Cranky ensemble cast takes screwball road trip
Directors: Jonathan Dayton, Valerie Faris
Writer: Michael Arndt
Cinematographer: Tim Suhrstedt
Starring: Steve Carell, Toni Collette, Greg Kinnear, Paul Dano, Abigail Breslin, Alan Arkin
Studio info: Fox Searchlight, 101 mins.
If the key to comedy is timing, then Little Miss Sunshine proves that what’s true for performers is also true for filmmakers.
Mom, Dad, two kids, Grandpa, and Uncle Frank—a suicidal college professor recently spurned by his lover—sit down at the dinner table in an early scene. It must’ve taken a dozen camera setups to catch every glance and muttered comment, and while the ensemble cast may have impeccable timing, in a scene like this they’re at the mercy of the editors.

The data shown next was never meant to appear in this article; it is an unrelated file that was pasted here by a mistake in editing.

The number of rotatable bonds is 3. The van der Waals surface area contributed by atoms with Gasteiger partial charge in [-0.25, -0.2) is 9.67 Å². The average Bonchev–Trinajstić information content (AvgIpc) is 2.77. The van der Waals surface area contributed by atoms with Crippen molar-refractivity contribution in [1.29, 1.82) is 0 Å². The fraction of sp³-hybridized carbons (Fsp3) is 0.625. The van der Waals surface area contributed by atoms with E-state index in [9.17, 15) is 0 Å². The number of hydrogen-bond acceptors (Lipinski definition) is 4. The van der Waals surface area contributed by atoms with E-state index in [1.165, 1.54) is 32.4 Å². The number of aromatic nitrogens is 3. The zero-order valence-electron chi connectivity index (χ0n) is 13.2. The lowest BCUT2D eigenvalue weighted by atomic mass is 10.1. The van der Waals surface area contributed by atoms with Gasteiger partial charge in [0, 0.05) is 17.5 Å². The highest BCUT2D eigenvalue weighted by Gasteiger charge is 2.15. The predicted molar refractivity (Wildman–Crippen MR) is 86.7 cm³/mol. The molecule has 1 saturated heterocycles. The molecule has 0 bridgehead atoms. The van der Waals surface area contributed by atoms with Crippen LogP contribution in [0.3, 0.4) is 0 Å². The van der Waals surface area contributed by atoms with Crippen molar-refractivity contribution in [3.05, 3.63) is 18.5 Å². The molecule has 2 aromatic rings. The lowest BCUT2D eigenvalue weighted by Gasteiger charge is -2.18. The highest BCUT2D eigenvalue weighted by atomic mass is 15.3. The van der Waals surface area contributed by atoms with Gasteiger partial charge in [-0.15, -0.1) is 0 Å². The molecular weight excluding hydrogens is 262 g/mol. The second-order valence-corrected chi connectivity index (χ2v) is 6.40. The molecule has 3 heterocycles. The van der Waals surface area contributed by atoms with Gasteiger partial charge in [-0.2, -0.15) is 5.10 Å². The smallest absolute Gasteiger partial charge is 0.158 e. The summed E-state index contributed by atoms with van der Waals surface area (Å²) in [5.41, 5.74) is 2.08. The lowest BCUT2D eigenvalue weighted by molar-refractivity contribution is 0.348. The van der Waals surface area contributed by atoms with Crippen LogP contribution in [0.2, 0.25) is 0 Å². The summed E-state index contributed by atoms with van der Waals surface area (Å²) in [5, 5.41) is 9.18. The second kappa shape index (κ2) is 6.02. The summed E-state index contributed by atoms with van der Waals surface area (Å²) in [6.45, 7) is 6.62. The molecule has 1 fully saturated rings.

But they’re in good hands. The chaotic dinner scene pops like syncopated jazz, setting the tone for a warm, funny film that has more smiles than belly laughs; a film that somehow includes Friedrich Nietzsche and Marcel Proust in a story about a road trip and a beauty contest. All the adult actors, save Carell, have played dramatic parts in the past; their versatility is critical, and Carell seems ready to join their ranks.